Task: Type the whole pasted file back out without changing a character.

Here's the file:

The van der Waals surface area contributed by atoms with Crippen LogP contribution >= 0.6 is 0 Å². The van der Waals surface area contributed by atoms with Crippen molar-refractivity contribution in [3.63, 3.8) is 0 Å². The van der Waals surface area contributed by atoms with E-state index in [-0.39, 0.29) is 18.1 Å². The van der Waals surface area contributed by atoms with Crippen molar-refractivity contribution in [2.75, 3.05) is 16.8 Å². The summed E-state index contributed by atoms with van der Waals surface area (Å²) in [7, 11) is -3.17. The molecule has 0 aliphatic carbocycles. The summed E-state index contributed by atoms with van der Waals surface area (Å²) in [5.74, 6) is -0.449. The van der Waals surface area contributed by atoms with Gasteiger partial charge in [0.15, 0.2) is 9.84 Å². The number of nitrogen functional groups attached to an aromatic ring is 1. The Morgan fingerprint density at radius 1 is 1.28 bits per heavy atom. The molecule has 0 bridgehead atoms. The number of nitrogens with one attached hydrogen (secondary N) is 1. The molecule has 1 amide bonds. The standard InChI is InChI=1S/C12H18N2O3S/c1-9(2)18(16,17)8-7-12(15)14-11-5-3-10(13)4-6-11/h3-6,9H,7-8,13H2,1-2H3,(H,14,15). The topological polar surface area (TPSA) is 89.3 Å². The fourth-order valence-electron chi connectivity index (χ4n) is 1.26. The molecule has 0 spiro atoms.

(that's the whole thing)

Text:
The van der Waals surface area contributed by atoms with Crippen LogP contribution >= 0.6 is 0 Å². The van der Waals surface area contributed by atoms with Crippen molar-refractivity contribution in [3.63, 3.8) is 0 Å². The van der Waals surface area contributed by atoms with E-state index in [-0.39, 0.29) is 18.1 Å². The van der Waals surface area contributed by atoms with Crippen molar-refractivity contribution in [2.75, 3.05) is 16.8 Å². The summed E-state index contributed by atoms with van der Waals surface area (Å²) in [7, 11) is -3.17. The molecule has 0 aliphatic carbocycles. The summed E-state index contributed by atoms with van der Waals surface area (Å²) in [5.74, 6) is -0.449. The van der Waals surface area contributed by atoms with Gasteiger partial charge in [0.15, 0.2) is 9.84 Å². The number of nitrogen functional groups attached to an aromatic ring is 1. The Morgan fingerprint density at radius 1 is 1.28 bits per heavy atom. The molecule has 0 bridgehead atoms. The number of nitrogens with one attached hydrogen (secondary N) is 1. The molecule has 1 amide bonds. The standard InChI is InChI=1S/C12H18N2O3S/c1-9(2)18(16,17)8-7-12(15)14-11-5-3-10(13)4-6-11/h3-6,9H,7-8,13H2,1-2H3,(H,14,15). The topological polar surface area (TPSA) is 89.3 Å². The fourth-order valence-electron chi connectivity index (χ4n) is 1.26. The molecule has 0 spiro atoms.